The Vampire Diaries: "The House Guest"
B+

The Vampire Diaries: "The House Guest"

B+

The Vampire Diaries

"The House Guest"

Season 2, Episode 16

If I had to pick one word to describe The Vampire Diaries’ storytelling style, it would probably be “more.” More plot, more romance, more schemes, more forward movement, more deaths, more angst, more, more, more. Handled poorly, this philosophy could be disastrous. Thankfully, the writers have somehow managed to make this path of excess work in their favor, and tonight was no exception.

After last week’s jam-packed episode featuring the death of the series' most charismatic villain to date, most shows would be content to take things easy for a week or two and save any big events for later down the line. The Vampire Diaries laughs in the face of such ideas, and in fact, uses that villain’s death to create the thrust of the action for tonight’s episode. Elijah’s death, while good for Elena and the gang’s safety, was not good for their relationship with his witch minions Jonas and Luka Martin. Stefan recognizes that they need to make some sort of overture towards the Martins, and suggests to them that they work together to kill Klaus, as it is their mutual goal. Jonas finds this far too impractical, though, and he and Luka set off to revive Elijah using some very cool witch astral projection magic. Inevitably, though, things go wrong and poor Luka ends up dead (by Damon, via flamethrower, which was sort of fantastic), and Jonas goes on a rampage to avenge his son’s murder, which eventually leads to his own death as well.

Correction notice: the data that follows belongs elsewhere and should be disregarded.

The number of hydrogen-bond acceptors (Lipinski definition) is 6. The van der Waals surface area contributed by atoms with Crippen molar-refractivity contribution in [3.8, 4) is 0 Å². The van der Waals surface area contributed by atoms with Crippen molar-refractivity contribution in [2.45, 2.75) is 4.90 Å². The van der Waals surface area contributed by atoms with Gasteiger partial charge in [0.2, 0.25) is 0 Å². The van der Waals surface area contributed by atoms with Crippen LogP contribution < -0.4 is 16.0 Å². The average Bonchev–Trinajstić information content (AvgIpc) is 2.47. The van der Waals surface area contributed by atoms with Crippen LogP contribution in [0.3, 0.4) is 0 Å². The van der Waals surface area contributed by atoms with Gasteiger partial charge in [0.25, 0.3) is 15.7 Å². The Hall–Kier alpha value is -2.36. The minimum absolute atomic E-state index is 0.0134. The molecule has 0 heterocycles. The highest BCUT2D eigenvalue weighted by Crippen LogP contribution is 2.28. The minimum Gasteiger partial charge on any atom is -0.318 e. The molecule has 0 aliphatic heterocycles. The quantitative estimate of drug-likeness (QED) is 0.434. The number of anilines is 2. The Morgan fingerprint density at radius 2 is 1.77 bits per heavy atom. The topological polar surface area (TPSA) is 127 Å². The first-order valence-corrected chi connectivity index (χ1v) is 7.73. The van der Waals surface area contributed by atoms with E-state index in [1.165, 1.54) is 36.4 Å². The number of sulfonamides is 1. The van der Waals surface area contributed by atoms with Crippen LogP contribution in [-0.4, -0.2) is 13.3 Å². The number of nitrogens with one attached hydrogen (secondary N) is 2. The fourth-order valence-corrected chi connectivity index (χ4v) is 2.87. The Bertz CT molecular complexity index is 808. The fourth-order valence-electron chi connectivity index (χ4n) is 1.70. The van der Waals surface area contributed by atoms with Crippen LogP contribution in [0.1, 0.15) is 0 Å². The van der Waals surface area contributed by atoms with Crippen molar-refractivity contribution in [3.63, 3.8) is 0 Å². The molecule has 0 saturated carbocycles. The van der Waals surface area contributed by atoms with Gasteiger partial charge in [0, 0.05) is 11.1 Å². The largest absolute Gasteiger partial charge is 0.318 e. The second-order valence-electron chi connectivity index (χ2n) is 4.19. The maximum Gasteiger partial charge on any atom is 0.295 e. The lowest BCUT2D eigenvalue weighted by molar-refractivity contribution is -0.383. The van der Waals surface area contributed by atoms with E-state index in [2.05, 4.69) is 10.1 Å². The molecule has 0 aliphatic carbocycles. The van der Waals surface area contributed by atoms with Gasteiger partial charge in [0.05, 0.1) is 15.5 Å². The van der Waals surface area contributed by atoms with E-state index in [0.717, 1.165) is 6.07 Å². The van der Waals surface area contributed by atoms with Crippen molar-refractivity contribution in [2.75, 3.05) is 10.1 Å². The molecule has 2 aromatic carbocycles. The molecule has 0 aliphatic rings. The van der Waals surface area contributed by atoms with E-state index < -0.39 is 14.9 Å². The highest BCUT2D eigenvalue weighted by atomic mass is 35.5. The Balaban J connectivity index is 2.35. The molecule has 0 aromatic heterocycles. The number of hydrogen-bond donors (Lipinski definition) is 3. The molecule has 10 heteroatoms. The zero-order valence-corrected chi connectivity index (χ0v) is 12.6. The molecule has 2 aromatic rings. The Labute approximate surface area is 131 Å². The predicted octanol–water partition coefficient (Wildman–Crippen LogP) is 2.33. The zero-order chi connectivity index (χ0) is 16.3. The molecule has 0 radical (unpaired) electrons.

Due to the focus on the werewolf story for much of Jonas and Luka’s run on the show we never truly got the chance to know them as characters, and therefore, it is hard to understand exactly what we are supposed to feel from their deaths. Their backstory was set up to be sympathetic: a family desperately attempting to free their loved one from the evil Klaus. And this backstory puts their goals directly in line with the main characters. What, then, does killing them accomplish besides allowing for a crazy, fun, action packed story? At the time it happened, I was completely swept up in the action and enjoying every second. However, upon reflection, it is a bit more troubling. Yes, what they were attempting to do would have directly put our heroine in danger, and therefore, they needed to be stopped. Still, beyond Bonnie, no one seemed very affected by their passing. I don’t think the show should be full of angst and gloom, but these were humans. And now they’re dead, because of Elena’s vampire friends (and enemies). Eventually, if things like this keep happening, they’re going to have to deal with the emotional ramifications of these things, lest our characters cease to be sympathetic.